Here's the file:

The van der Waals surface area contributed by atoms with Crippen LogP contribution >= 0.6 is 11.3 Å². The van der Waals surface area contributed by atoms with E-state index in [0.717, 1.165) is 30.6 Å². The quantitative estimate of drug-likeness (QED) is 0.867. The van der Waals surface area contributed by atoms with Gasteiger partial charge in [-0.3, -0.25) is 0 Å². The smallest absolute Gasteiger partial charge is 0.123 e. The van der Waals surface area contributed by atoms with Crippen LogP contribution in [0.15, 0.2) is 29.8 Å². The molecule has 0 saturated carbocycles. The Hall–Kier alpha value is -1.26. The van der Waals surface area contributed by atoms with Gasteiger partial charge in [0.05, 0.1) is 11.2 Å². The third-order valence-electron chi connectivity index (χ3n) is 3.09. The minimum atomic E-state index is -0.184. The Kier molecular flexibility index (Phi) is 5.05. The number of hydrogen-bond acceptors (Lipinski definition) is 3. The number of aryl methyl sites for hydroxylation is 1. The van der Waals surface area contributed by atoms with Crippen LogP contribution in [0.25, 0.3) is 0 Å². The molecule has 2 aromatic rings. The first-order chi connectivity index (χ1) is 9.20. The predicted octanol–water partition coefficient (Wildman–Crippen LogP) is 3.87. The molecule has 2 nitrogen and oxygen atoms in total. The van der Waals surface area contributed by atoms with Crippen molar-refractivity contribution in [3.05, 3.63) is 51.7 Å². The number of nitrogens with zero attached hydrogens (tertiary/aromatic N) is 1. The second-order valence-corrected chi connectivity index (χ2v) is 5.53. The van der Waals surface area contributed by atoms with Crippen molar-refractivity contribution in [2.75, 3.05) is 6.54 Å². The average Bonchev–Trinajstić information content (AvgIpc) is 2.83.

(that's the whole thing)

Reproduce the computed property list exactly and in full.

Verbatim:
The van der Waals surface area contributed by atoms with Crippen LogP contribution >= 0.6 is 11.3 Å². The van der Waals surface area contributed by atoms with E-state index in [0.717, 1.165) is 30.6 Å². The quantitative estimate of drug-likeness (QED) is 0.867. The van der Waals surface area contributed by atoms with Gasteiger partial charge in [-0.3, -0.25) is 0 Å². The smallest absolute Gasteiger partial charge is 0.123 e. The van der Waals surface area contributed by atoms with Crippen LogP contribution in [0.15, 0.2) is 29.8 Å². The molecule has 0 saturated carbocycles. The Hall–Kier alpha value is -1.26. The van der Waals surface area contributed by atoms with Gasteiger partial charge in [0.05, 0.1) is 11.2 Å². The third-order valence-electron chi connectivity index (χ3n) is 3.09. The minimum atomic E-state index is -0.184. The Kier molecular flexibility index (Phi) is 5.05. The number of hydrogen-bond acceptors (Lipinski definition) is 3. The number of aryl methyl sites for hydroxylation is 1. The van der Waals surface area contributed by atoms with Crippen LogP contribution in [0.25, 0.3) is 0 Å². The molecule has 2 aromatic rings. The first-order chi connectivity index (χ1) is 9.20. The predicted octanol–water partition coefficient (Wildman–Crippen LogP) is 3.87. The molecule has 2 nitrogen and oxygen atoms in total. The van der Waals surface area contributed by atoms with Crippen molar-refractivity contribution in [3.05, 3.63) is 51.7 Å². The number of nitrogens with zero attached hydrogens (tertiary/aromatic N) is 1. The second-order valence-corrected chi connectivity index (χ2v) is 5.53. The van der Waals surface area contributed by atoms with Crippen molar-refractivity contribution in [2.75, 3.05) is 6.54 Å². The average Bonchev–Trinajstić information content (AvgIpc) is 2.83.